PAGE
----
Read Recently: Thomas Metzinger, The Ego Tunnel

The Ego Tunnel (2009) is a popular treatment of the ideas from Metzinger’s longer, denser book, Being No One. I’ve tried to read the longer book a couple times and bounced off, so I thought I would try the easier one out. Scattered thoughts follow:

Metzinger’s big idea is that the conscious self is an illusion of the “user interface” of something called a “transparent phenomenal self-model (PSM).” We have our consciousness, and experience of selfhood, because our brain contains a representational model of us (the organism) that can’t be inspected from inside — it is “transparent” — only the “contents” of the representation is available, not the form.

The best part of the book it its discussions of the science of the self-model. Through lucid dreaming accounts, and experiments like the famous “rubber hand experiment” and other experiments targeted at out of body experiences (OBEs), Metzinger goes beyond merely saying that we have a phenomenal self-model, and showing us what its parts are, how it works, and how it may be manipulated to act outside of its normal range and expose its workings.

Metzinger is very good on the science (which he has helped motivate and develop, not just reported), and less good on the claimed implications of the science. He does much to illuminate the phenomenology of the sense of self. But he wants to get from here to the further implications that 1) there is no “real” self, it is completely exhausted by these special effects, and 2) this special effect of a self is exactly what phenomenal consciousness is. I am very sympathetic to 1) and puzzled by 2). But in neither case does Metzinger really sell me.

Unlike Dennett, whose bottom-line claims are similar, Metzinger doesn’t really try to tackle the difficult parts of the theory. Who is being fooled by the illusory self? The PSM is “transparent” to us, but how do we cash that out? Perhaps the longer book answers these questions well. In Ego Tunnel there is basically handwaving about the temporal resolutions of the different processes. The PSM and the associated reality tunnel are transparent because internal monitoring processes do not run fast enough to interact with them at the level of implementation, only at the level of represented content. (It’s also not clear what association is being made between the PSM — the person-model — and the world-model. Some important connection is asserted.)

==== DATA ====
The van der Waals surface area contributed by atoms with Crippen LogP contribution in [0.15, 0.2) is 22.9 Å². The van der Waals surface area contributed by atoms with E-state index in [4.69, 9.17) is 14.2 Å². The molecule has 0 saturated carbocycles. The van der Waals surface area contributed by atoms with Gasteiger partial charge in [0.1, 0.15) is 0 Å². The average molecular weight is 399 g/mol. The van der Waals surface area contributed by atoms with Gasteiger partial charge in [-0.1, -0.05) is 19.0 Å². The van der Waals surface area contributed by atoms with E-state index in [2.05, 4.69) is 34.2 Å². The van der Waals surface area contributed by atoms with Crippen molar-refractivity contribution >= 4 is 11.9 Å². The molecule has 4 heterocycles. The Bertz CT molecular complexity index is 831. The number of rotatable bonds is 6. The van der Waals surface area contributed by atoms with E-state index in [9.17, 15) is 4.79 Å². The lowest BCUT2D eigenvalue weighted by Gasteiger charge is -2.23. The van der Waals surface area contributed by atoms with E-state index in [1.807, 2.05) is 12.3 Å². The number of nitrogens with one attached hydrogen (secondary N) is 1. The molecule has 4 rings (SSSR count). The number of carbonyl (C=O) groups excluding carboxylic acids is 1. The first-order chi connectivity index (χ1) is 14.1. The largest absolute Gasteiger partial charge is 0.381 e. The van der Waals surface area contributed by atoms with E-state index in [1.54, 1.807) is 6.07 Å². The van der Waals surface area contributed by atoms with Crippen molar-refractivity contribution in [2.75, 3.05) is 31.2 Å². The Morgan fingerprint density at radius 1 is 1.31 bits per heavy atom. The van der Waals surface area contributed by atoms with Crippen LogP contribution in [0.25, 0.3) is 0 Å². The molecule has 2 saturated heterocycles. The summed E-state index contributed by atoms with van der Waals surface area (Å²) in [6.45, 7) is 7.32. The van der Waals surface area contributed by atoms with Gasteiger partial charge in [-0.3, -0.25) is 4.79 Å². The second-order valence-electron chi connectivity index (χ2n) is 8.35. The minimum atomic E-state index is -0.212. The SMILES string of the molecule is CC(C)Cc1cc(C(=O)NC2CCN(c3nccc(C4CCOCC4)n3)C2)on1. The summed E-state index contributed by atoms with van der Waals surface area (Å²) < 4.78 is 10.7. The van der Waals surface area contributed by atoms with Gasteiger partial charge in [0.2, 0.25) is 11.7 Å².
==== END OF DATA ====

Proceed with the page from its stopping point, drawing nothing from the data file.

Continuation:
It is also not clear why this particular magic trick is what leads to conscious experience. For example, Metzinger seems to suggest that a non-transparent PSM would not be conscious. Why not? It seems somewhat counter-intuitive that adding more insight into the machine makes it less conscious. It’s also not clear to what degree the PSM / world-model is transparent — we can at least cognitively assimilate the proposition that appearances are not reality, even if we are born “naive realists.”

Some final musings consider consciousness ethics. Mostly too broad for my tastes, but I copied some passages for flavor. His big ethical commitment is that conscious states are what are morally relevant, or at least — conscious states are morally relevant (possibly among other things; he touches on Nozick’s experience machine). Pain and other contents with “negative valence” become moral bads exactly when they are internally attributed to a transparent PSM — then they seem to be “owned” by a conscious being, and from Metzinger’s point of view that makes all the difference. So there is a very sharp line demarcating moral concern.

We should be very cautious about acts that we perform that create conscious states, he says, and especially in the new area of artificial consciousness. (In Being No One he suggests that, whatever our different positive moral intuitions, we share a wide consensus of negative utilitarianism — suffering is bad.) Evolution so far can be viewed as the tuning and expansion of suffering — it may even be that consciousness itself is a moral bad.

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